Coffee gets a functional makeover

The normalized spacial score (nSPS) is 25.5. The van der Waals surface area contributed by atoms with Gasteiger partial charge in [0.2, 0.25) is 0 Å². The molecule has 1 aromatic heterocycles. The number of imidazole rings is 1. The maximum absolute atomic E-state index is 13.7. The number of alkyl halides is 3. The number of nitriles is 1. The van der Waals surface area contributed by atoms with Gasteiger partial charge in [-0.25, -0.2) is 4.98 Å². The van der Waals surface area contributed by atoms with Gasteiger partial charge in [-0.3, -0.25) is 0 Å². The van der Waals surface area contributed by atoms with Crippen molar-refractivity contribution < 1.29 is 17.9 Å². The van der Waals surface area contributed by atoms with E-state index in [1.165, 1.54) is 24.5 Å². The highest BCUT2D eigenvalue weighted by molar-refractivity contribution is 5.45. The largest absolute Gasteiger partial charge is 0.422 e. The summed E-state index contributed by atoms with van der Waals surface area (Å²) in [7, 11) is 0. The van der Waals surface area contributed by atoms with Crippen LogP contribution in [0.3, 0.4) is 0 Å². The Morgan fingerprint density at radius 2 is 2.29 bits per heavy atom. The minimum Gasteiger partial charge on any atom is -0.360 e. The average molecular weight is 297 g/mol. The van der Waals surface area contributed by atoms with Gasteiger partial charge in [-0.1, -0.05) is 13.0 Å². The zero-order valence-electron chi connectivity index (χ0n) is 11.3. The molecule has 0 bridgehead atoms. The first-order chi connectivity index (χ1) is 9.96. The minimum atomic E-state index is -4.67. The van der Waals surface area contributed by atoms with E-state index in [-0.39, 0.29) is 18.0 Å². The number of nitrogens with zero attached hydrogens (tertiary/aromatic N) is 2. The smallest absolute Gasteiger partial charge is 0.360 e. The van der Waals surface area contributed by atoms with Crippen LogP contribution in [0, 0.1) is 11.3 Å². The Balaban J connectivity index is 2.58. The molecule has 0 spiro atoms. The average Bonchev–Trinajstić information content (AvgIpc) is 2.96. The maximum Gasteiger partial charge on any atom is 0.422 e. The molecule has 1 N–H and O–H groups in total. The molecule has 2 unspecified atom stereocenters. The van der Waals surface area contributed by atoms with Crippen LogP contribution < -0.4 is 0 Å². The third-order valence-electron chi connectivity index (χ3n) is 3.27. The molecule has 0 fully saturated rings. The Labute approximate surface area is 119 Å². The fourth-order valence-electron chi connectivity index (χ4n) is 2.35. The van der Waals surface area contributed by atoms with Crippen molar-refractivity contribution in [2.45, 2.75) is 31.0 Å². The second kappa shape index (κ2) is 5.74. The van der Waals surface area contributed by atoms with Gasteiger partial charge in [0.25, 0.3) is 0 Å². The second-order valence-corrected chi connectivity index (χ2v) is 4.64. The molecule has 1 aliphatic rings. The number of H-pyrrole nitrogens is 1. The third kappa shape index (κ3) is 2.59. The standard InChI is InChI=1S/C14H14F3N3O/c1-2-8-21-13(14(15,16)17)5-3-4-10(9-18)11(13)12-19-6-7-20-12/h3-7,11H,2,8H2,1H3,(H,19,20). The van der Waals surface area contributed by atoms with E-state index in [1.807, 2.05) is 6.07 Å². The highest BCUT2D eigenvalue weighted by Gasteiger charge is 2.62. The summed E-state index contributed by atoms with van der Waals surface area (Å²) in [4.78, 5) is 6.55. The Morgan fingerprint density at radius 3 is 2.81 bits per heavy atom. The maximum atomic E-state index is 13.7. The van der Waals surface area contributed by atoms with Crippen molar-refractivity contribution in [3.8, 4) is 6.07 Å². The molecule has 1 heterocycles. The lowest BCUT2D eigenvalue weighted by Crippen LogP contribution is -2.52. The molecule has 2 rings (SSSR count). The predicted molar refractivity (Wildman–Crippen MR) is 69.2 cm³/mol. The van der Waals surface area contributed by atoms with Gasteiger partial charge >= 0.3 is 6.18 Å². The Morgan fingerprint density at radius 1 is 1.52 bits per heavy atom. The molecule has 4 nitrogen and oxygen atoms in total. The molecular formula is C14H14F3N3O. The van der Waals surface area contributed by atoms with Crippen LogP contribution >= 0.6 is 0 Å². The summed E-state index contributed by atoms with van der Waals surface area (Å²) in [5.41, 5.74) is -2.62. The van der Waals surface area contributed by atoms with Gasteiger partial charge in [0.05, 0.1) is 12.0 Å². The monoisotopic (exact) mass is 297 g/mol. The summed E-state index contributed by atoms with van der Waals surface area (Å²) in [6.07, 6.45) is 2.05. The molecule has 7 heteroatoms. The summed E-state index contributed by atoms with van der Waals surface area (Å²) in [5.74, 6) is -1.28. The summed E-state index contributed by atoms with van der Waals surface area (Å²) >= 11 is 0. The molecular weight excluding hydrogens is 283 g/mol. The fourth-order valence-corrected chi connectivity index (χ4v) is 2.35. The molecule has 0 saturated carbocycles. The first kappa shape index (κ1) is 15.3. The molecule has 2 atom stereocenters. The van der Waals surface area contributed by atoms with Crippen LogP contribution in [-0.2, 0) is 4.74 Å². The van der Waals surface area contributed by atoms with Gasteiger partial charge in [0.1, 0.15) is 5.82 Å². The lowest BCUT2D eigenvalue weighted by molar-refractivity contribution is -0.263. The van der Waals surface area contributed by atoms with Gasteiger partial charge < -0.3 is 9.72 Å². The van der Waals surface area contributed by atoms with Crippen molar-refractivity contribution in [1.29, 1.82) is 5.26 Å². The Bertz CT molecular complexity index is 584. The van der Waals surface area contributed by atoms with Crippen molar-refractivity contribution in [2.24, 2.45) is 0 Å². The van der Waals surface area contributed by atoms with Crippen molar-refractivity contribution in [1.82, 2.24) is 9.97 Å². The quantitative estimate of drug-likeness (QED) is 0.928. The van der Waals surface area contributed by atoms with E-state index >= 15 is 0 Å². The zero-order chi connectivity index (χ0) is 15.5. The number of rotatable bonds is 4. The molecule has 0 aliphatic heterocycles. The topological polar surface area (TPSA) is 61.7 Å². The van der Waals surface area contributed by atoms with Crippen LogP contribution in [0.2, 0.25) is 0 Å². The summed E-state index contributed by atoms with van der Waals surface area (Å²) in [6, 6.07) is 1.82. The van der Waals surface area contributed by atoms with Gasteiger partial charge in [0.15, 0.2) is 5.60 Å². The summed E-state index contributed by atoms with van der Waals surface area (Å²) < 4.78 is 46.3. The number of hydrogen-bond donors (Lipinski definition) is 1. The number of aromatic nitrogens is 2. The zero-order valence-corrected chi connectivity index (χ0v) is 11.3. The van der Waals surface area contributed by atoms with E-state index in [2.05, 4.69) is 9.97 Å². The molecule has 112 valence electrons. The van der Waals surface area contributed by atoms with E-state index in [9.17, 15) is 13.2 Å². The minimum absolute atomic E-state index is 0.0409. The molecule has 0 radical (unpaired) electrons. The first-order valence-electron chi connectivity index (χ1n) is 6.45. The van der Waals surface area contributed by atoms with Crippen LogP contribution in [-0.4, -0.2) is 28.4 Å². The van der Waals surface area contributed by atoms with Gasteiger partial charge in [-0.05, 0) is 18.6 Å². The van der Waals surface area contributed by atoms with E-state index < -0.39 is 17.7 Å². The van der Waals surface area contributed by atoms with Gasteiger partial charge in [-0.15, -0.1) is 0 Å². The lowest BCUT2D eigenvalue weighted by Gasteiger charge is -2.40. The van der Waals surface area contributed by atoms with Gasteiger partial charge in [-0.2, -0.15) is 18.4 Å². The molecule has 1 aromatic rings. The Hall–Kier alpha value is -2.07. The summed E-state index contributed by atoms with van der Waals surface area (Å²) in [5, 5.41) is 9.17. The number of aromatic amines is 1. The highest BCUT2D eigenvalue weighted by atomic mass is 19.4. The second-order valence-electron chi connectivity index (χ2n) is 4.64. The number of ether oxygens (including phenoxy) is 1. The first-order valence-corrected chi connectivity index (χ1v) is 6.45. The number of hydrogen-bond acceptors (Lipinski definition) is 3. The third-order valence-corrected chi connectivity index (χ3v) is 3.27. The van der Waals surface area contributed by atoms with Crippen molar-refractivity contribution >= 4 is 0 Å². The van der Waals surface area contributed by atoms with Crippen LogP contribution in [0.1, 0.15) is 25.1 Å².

For Andrew Aamot and Kevin Crowley, the choice to produce ‘functional’ coffee was a matter of differentiation in a crowded market. For Jordan, Jake and Jim DeCicco, it meant filling a need that the market wasn’t currently serving. And for Morgan and Andrew Iwersen, it meant entering a new market to diversify their business. All three coffee brands created very different products for very different reasons, but they’re all tapping into the same trend, one that has been gaining momentum in the wider beverage industry and the coffee industry in particular – a demand for healthy, functional beverages. Although coffee is increasingly being named as a functional natural beverage as more and more scientific research is released that confirms its varied health benefits, true functional coffee is comprised of products, such as coffee grounds or ready-to-drink (RTD) beverages, that have been fortified with vitamins or minerals that didn’t already exist in the coffee. Rather than simply touting coffee’s existing health benefits, these coffee entrepreneurs are going a step further to create functional coffee beverages with added nutrients. “The big trend in American drinks these days is a shift toward healthier products,” says Matthew Barry, senior beverage analyst at Euromonitor. “People are looking for more from their drinks. They want those functional benefits as part of a healthier lifestyle. It’s not just a coffee thing, but rather a larger beverage trend that is also affecting coffee.” He references other categories in the beverage industry catering to this shift in consumer preferences, such as fortified waters, kombucha, tea, and energy and protein drinks with less sugar. As consumers look for healthier versions of their favourite drinks, “every food and beverage manufacturer is quickly trying to create healthy, functional products to claim their share of the consumer’s stomach,” says Spencer Turer, Vice President at Coffee Enterprises, a coffee business consulting company. Market research firm Technavio forecasts the global functional food and beverage market to increase a strong 7.8 per cent per year on average through 2021. While that data represents functional food products, too, growth is also strong across beverages. Considering that 64 per cent of consumers drink coffee daily, according to the National Coffee Association’s National Coffee Drinking Trends (NCDT) report released in 2018, coffee is an obvious beverage candidate for enhancement, especially with its expanding list of existing health benefits. Explains Dr Mark Corey, the NCA’s new Director of Scientific Affairs & Project Management, “Many consumers drink coffee daily, so [functional coffee] is an easy way for them to get additional nutritional benefits because it’s easy to incorporate into their diet.” This is especially so if consumers don’t even have to change their buying habits. “People want to buy their favourite foods and beverages but with an added health benefit,” Turer says. “By creating functional coffees, we’re not changing the purchase patterns or habits; we’re providing the right products for the consumers’ [evolving needs].” In addition to changing consumer preferences, that aforementioned scientific research is helping drive the functional coffee trend. Turer reflects back to the mid-’90s when there was minimal publicly available research on coffee and he was working as a coffee development manager at a national coffee company. “We were looking into the potential benefits of adding [vitamins and minerals] to coffee,” he says. “But we were very hesitant at the time because there wasn’t any research available and there were too many unknowns.” Today, not only is there at least some research, but also major roasters are hiring food scientists and nutritionists to work in research and development. Similar to what Turer and his team experienced more than 20 years ago, Andrew Aamot and Kevin Crowley were faced not only with a functional coffee idea that no one else had tried, but also with an idea that had no available research. When they first launched Strava Craft Coffee out of Denver, Colorado, in 2015, they set out with big dreams of bringing an exceptional specialty coffee to consumers. But very quickly they realised how crowded the space was, Aamot admits. “It didn’t matter how good of a job we did, we were doing the same thing as thousands of other specialty roasters.” As a way to differentiate their product, they explored coffee infusions, specifically with hemp oil, which contains cannabidiol (CBD). Recreational use of marijuana, which has cannabinoids CBD and tetrahydrocannabinol (THC), had been legalised in Colorado three years earlier, so the Strava team was surrounded by the buzz of that industry. They chose hemp specifically for its lack of THC, which gives the psychoactive high that recreational marijuana users typically look for and, thus, makes the industry more heavily regulated. According to Aamot, the CBD molecule calms the central nervous system, aiding in ailments like neuropathic pain or inflammation. In addition, CBD has antimicrobial properties, antioxidants, and oils that are rich in omega-3 and omega-6 fatty acids. “Most people drink coffee for the same reason in the morning – to get up and get going – but the CBD begins to become therapeutic in increasing amounts,” Aamot explains. “We started to get a tremendous response from customers who were feeling less anxious, and were feeling fewer aches and pains. We really started to embrace [Strava] not just as a great cup of coffee, but also the functional role that this enhanced coffee can provide.” Canyon Cultivation’s innovative coffee provides a similar function, but the company’s founders entered the coffee industry much differently. When they launched the Denver cannabis company in 2009, they started with tinctures and edibles, so coffee was an entirely different product category – and an entirely different industry. “When cannabis [became legal] recreationally in Colorado, there was demand for new innovative ways to consume cannabis,” explains co-founder Morgan Iwersen. “So we decided to explore products other companies weren’t, and coffee was one of those.” Meanwhile, the coffee industry was booming and cold brew was the newest craze, so Canyon’s 2106 release of Drink It Coffee infused with cannabis was timed perfectly. Says Iwersen, “We’ve recently noticed other companies coming out with cannabis drinks and teas, and we really feel like we were at the forefront of that, which makes us really proud of our product.” The founders are also elated at the positive feedback it has been receiving for its therapeutic functionality, similar to Strava’s hemp-infused coffee. At the moment, Iwersen says, their main customers are Baby Boomers and older generations who rely on cannabis for pain management. The cold brew has a 10-miligram dose of THC, “a functional dose that can typically get them through the day pain free.”  On the other end of the functional spectrum, Jordan DeCicco’s ‘Super Coffee’ aims to give consumers a long-lasting boost of focused energy through high-quality Colombian beans, 10 grams of lactose-free protein and five grams of healthy fats via coconut oil. DeCicco created the concoction out of his dorm room when he needed a high-energy beverage that wasn’t loaded with sugar and artificial ingredients like the RTD bottled coffees sold on campus. “Rather than relying solely on caffeine and sugar for an energy boost, Super Coffee enhances the caffeine [with protein and healthy fats] to provide all-day energy,” he explains. With teammates and classmates clamouring for his functional coffee mixture and his two older brothers eager to join the venture, DeCicco’s dorm room experiment turned into a fully fledged business. In March, the Super Coffee trio featured on ABC television’s Shark Tank where they attempted to secure a US$400,000 investment for their business, Sunniva. “I want to commend you on recognising the shift that’s happening in the food and beverage industries today,” said Shark Tank investor Rohan Oza, referencing the trend toward health and functionality. Although Sunniva didn’t leave with an investment deal, online sales of its functional coffee skyrocketed. Between Strava and Sunniva exists an expansive list of other functional coffee products. To achieve functional benefits beyond those already found in coffee, ingredients, both understandable and obscure, are being mixed with or infused into coffee, from butter and probiotics to cannabis and açai berry to lavender and turmeric. While companies like these are answering the consumer need that Turer speaks of, doing so isn’t without its challenges. One of the key obstacles is strict regulation without guidance in the functional beverage category. Currently there aren’t any FDA-approved health claims for coffee and so brands struggle to tout the health benefits, especially on marketing and packaging, Corey explains. “Even for brands that are adding a functional ingredient to their formulation for the unique nutritional benefit, the types of claims they can make are very limited,” he says. This is true in all functional food and beverage categories. Euromonitor’s Barry emphasises that just as the functional trend is not specific to coffee, neither are its challenges. Coconut water and kombucha, beverages that entered the health-focused product market before coffee, have seen their shares of legal issues related to health and functional claims. “If coffee continues moving in more of a heavily functional direction, you’ll probably see something a little similar,” Barry says. “And I don’t think you’ll see any clear guidelines [from the FDA] for a while.” What the industry lacks in structure, it makes up for in competition. Consumers obviously have a lot of choices when it comes to beverages, and even in a narrow category like functional hot drinks, coffee still has competitors, as tea has long dominated the category. However, the unique creations coming out should help set coffee apart from other functional beverages vying for market share. “If we can develop beverages that increase the health benefits of coffee through functional ingredients, that will position coffee as a competitive beverage against all the other functional options out there, keeping consumers in the coffee industry,” Turer says. While the experts say it’s too early to know which functional coffee products will last and which are just fads, the focus on energy is a promising avenue. Barry points to the long-established soda and energy drink categories. Even though both are falling in popularity due to their high sugar content, they remain key sources of caffeine. “People are always going to need energy, so the opportunity in terms of healthy, low-sugar, natural energy will remain a long-term trend,” he explains. “It doesn’t mean coffee will be the only way consumers will solve that need, but I do think coffee will play a leading role.” For the more obscure products or functional ingredients, it’s a matter of appealing to consumers enough to first grab their attention, and then keep them coming back. “You can always get someone to try something once through merchandising, promotion, and price,” says Coffee Enterprises’ Turer. “Any company that is promoting the healthfulness or functionality of its coffee is going to get the first sale. It’s only the quality in the cup that is going to get repeat business.” Because of that willingness to at least try something once, there’s generally more product cycling and turnover within functional foods, especially as consumer preferences and health needs evolve over time. “There’s often that initial appeal, but then what ultimately develops a loyal following?” Corey asks. “If the product and the benefit resonate with the brand, if the brand appeals to the consumer, if the benefit has a broad appeal to a large number of consumers, if the consumers can feel the benefit without compromising the taste, and if the product is priced right, then it could have lasting power.” As if getting that precise formula right isn’t difficult enough, brands are still up against an industry with limited information. According to the NCDT report, 69 per cent of respondents were not aware that standard coffee reduced the risk of illnesses like heart and liver disease, diabetes, stroke, Parkinson’s, Multiple Sclerosis and Alzheimer’s. Even though research has shown that negative perceptions surrounding coffee have softened, they still exist. “There is a degree of undoing of past perceptions about coffee,” Barry says. “People have been drinking coffee for decades, so a lot of consumers question ‘why now?’ and just assume coffee will be declared unhealthy again in a couple years.” That’s been a challenge for the Super Coffee team, says Jim DeCicco, referring to both purchasing habits and stigmas involving ingredients that were once deemed bad. “People are creatures of habit, so we tried to make a product that’s familiar to them in taste but provides lasting energy with healthy ingredients,” he says. Understandably, Strava is also dealing with stigmas and misperceptions. There is less regulation and controversy surrounding hemp than marijuana, but historically, there has been a lot of confusion between the two plants. “It’s really a matter of education and breaking through some of the misinformation that exists out there,” he explains. “For us, the key was to build the brand and its entire family of products with the reputation for integrity and effectiveness,” Aamot says. From there, they rely on customers’ testimonials and reviews that have thus far aligned with the message the partners try to communicate about their brand, and specifically the benefits of their functional coffee line. “Any information we can put in front of the consumer about how coffee contributes to a healthy lifestyle is a positive thing for the industry as a whole,” Turer says. “All research will have some negatives, but at the end of the day we know coffee contributes to a healthy lifestyle and the positives outweigh the negatives.”